Much maligned in the US, the carp is seen as a muck dwelling, invasive bottom feeder.
Throughout the country, bounties are put on their slimy heads. For the carp, it’s always open season. But in the Czech Republic, the boney fish is to Christmas what the noble turkey is to Thanksgiving. Each year, a few days before Christmas, fish mongers bring the fish to a kind of open air market in tubs where families select a fish and bring it home—alive. The temporary pets are given free reign of the family bathtub, much to the delight of children who willingly skip bathing until it’s all over.
The majority of the country’s carp come from Třeboň, a picturesque town in the south. But these carp are not your average duck poop and rotting carcass eating, cleaner-type fish. In Třeboň, these fish are raised with great care. The ponds are drained frequently and fresh water added, and they’re fed grain and fattened up for their big holiday showing.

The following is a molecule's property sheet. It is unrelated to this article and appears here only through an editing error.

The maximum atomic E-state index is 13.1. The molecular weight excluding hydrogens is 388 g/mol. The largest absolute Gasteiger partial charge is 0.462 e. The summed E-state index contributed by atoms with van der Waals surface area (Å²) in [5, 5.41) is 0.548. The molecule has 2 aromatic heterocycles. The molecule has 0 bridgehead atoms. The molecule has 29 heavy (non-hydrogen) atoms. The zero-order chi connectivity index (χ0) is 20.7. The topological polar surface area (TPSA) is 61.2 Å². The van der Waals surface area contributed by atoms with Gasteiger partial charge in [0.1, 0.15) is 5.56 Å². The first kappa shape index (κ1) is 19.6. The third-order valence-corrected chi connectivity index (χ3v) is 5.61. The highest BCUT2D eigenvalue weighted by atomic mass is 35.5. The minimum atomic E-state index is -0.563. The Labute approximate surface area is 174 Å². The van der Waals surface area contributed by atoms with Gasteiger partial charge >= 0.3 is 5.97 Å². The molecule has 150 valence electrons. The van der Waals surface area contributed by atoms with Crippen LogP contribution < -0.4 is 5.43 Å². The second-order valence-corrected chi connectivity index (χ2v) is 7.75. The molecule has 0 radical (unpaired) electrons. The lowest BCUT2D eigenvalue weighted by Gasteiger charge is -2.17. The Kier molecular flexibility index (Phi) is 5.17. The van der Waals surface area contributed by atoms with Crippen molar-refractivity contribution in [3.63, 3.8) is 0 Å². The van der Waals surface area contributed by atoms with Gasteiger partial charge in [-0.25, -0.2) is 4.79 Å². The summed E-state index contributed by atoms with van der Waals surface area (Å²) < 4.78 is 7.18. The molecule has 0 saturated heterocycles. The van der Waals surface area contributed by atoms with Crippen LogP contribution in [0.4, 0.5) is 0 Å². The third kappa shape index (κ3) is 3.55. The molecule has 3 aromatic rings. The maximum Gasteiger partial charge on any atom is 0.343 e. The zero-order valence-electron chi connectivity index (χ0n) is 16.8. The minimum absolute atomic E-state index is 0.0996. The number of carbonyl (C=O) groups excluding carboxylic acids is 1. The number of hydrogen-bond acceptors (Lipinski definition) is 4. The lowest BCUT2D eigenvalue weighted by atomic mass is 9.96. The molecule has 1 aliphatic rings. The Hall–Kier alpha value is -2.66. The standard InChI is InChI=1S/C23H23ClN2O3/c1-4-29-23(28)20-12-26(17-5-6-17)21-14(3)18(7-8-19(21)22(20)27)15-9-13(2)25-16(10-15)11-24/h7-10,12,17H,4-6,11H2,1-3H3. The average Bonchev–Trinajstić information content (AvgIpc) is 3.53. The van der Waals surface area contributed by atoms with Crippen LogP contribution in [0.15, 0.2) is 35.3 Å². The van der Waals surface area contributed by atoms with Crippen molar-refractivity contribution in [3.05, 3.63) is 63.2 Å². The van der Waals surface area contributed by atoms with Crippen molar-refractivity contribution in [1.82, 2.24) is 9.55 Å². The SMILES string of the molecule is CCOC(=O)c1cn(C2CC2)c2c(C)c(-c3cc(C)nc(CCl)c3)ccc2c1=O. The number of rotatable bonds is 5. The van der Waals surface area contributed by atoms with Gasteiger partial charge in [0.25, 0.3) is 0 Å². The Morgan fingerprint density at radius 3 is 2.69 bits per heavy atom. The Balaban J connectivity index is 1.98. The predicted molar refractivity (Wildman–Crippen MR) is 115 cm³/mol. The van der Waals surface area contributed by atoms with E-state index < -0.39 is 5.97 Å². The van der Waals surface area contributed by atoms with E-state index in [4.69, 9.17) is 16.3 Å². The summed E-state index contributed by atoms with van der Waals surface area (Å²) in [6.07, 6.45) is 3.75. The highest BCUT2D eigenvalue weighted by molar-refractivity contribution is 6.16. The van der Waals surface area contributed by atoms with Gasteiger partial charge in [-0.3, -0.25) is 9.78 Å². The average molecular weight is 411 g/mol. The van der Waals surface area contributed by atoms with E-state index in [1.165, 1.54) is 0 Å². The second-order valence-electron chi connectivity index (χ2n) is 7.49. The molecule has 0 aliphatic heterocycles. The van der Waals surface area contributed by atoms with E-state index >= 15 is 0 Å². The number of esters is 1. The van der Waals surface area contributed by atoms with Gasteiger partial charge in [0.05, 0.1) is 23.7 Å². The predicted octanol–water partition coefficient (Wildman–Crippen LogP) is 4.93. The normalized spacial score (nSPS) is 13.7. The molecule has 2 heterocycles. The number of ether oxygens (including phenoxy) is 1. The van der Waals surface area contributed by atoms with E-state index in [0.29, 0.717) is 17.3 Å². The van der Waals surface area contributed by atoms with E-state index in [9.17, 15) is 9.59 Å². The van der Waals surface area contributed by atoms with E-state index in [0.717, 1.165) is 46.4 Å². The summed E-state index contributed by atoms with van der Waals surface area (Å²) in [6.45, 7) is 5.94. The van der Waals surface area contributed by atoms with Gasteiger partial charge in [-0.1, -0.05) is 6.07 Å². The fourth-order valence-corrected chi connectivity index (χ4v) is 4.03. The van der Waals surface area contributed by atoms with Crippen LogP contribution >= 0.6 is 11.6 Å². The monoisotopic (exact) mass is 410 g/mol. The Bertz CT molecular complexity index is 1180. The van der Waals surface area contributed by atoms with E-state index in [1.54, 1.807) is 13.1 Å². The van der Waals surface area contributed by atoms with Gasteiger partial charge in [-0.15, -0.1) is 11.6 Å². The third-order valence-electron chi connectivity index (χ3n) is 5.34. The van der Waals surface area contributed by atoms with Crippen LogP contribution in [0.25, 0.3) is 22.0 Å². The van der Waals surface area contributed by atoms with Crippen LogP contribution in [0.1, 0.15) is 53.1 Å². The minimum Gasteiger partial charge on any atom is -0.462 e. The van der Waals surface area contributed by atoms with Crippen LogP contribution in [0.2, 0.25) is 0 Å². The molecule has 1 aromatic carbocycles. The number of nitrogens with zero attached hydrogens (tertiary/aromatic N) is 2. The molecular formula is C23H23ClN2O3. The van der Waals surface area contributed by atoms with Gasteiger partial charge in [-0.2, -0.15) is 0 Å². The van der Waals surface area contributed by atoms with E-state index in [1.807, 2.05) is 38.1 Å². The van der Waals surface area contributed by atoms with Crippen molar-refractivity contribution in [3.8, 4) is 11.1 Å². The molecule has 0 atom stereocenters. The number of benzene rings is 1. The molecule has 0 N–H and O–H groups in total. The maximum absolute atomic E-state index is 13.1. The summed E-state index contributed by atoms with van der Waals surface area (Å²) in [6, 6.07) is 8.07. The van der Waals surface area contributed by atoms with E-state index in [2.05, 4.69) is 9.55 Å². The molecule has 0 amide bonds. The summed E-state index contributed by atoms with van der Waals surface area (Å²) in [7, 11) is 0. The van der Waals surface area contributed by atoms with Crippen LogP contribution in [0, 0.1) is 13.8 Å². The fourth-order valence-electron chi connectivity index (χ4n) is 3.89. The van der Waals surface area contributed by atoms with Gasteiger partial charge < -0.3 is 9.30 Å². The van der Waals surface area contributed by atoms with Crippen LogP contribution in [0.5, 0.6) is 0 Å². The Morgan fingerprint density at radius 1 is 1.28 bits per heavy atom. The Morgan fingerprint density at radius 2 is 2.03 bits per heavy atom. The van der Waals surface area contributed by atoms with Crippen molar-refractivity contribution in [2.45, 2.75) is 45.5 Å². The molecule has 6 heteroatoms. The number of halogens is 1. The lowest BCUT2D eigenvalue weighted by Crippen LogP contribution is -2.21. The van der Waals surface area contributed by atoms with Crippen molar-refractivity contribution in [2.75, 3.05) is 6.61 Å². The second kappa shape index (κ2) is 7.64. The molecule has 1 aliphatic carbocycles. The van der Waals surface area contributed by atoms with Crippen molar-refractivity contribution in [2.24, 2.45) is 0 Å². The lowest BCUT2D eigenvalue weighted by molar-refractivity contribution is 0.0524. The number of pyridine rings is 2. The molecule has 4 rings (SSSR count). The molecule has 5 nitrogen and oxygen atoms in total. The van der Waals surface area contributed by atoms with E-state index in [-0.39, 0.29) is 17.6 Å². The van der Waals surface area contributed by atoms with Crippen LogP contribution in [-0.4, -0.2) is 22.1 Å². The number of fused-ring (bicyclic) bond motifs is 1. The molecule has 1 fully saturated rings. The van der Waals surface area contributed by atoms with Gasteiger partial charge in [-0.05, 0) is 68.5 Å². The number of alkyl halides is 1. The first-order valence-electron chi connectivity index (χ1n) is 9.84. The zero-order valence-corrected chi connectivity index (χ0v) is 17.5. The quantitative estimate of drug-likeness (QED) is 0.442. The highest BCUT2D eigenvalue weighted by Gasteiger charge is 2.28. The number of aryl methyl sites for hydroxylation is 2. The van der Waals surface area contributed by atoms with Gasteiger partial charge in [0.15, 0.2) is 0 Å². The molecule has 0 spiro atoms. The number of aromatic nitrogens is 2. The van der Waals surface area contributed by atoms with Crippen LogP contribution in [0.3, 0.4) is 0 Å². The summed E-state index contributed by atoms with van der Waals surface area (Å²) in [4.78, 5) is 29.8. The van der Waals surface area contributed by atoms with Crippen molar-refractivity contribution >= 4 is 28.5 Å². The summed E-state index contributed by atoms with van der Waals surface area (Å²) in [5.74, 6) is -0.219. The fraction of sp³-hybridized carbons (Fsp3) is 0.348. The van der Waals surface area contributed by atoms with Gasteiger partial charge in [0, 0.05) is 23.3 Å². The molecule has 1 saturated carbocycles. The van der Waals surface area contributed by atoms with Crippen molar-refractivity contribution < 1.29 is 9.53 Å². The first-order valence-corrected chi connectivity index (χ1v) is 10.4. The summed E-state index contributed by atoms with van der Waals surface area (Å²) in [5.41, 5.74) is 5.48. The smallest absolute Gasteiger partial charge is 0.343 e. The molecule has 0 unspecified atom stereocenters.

Besides being the carp capital, the pretty town of Třeboň is quite an undiscovered gem. It is surrounded by centuries old fish ponds and home to some high-end spas. The chateau in town belonged to the Rožmberk family—the same family that built Rožmberk Castle in nearby Český Krumlov. The Rožmberk rose is seen throughout the city and is incorporated into the town’s coat of arms. After the last of the Rožmberks died in 1611, the estate was passed along to the Schwarzenbergs. The chateau displays wonderful exhibitions about both important Bohemian families.